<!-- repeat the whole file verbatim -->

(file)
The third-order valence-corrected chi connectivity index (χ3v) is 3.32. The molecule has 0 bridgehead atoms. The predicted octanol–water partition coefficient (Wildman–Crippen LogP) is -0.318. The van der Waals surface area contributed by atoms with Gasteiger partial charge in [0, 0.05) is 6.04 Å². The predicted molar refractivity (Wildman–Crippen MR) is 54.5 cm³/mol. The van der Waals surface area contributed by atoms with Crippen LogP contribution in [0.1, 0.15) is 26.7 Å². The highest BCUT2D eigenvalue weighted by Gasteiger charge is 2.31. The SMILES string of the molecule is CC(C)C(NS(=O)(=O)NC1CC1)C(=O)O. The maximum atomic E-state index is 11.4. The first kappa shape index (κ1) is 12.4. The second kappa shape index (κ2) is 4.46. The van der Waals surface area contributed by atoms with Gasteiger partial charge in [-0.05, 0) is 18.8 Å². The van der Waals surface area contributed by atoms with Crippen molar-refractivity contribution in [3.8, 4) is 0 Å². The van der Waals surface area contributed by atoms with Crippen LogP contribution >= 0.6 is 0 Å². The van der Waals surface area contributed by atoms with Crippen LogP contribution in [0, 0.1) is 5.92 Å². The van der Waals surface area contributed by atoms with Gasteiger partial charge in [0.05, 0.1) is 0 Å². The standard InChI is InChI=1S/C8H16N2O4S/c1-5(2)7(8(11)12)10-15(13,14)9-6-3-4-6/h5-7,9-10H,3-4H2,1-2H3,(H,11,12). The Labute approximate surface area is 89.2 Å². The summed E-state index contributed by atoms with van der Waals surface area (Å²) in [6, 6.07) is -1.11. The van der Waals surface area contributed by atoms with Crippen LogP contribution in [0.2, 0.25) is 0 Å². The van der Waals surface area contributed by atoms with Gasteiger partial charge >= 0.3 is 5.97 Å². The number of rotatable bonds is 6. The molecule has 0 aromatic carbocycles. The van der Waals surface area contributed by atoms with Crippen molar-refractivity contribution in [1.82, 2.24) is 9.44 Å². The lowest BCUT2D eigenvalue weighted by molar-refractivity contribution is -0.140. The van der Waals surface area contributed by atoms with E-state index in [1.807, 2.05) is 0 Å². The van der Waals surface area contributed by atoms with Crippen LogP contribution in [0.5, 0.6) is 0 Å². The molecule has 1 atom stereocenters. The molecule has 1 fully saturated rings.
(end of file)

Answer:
The third-order valence-corrected chi connectivity index (χ3v) is 3.32. The molecule has 0 bridgehead atoms. The predicted octanol–water partition coefficient (Wildman–Crippen LogP) is -0.318. The van der Waals surface area contributed by atoms with Gasteiger partial charge in [0, 0.05) is 6.04 Å². The predicted molar refractivity (Wildman–Crippen MR) is 54.5 cm³/mol. The van der Waals surface area contributed by atoms with Crippen LogP contribution in [0.1, 0.15) is 26.7 Å². The highest BCUT2D eigenvalue weighted by Gasteiger charge is 2.31. The SMILES string of the molecule is CC(C)C(NS(=O)(=O)NC1CC1)C(=O)O. The maximum atomic E-state index is 11.4. The first kappa shape index (κ1) is 12.4. The second kappa shape index (κ2) is 4.46. The van der Waals surface area contributed by atoms with Gasteiger partial charge in [-0.05, 0) is 18.8 Å². The van der Waals surface area contributed by atoms with Crippen molar-refractivity contribution in [3.8, 4) is 0 Å². The van der Waals surface area contributed by atoms with Crippen LogP contribution >= 0.6 is 0 Å². The van der Waals surface area contributed by atoms with Crippen LogP contribution in [0, 0.1) is 5.92 Å². The van der Waals surface area contributed by atoms with Gasteiger partial charge in [0.05, 0.1) is 0 Å². The standard InChI is InChI=1S/C8H16N2O4S/c1-5(2)7(8(11)12)10-15(13,14)9-6-3-4-6/h5-7,9-10H,3-4H2,1-2H3,(H,11,12). The Labute approximate surface area is 89.2 Å². The summed E-state index contributed by atoms with van der Waals surface area (Å²) in [6, 6.07) is -1.11. The van der Waals surface area contributed by atoms with Crippen LogP contribution in [0.2, 0.25) is 0 Å². The van der Waals surface area contributed by atoms with Gasteiger partial charge >= 0.3 is 5.97 Å². The number of rotatable bonds is 6. The molecule has 0 aromatic carbocycles. The van der Waals surface area contributed by atoms with Crippen molar-refractivity contribution in [1.82, 2.24) is 9.44 Å². The lowest BCUT2D eigenvalue weighted by molar-refractivity contribution is -0.140. The van der Waals surface area contributed by atoms with E-state index in [1.807, 2.05) is 0 Å². The van der Waals surface area contributed by atoms with Crippen LogP contribution in [0.5, 0.6) is 0 Å². The molecule has 1 atom stereocenters. The molecule has 1 fully saturated rings.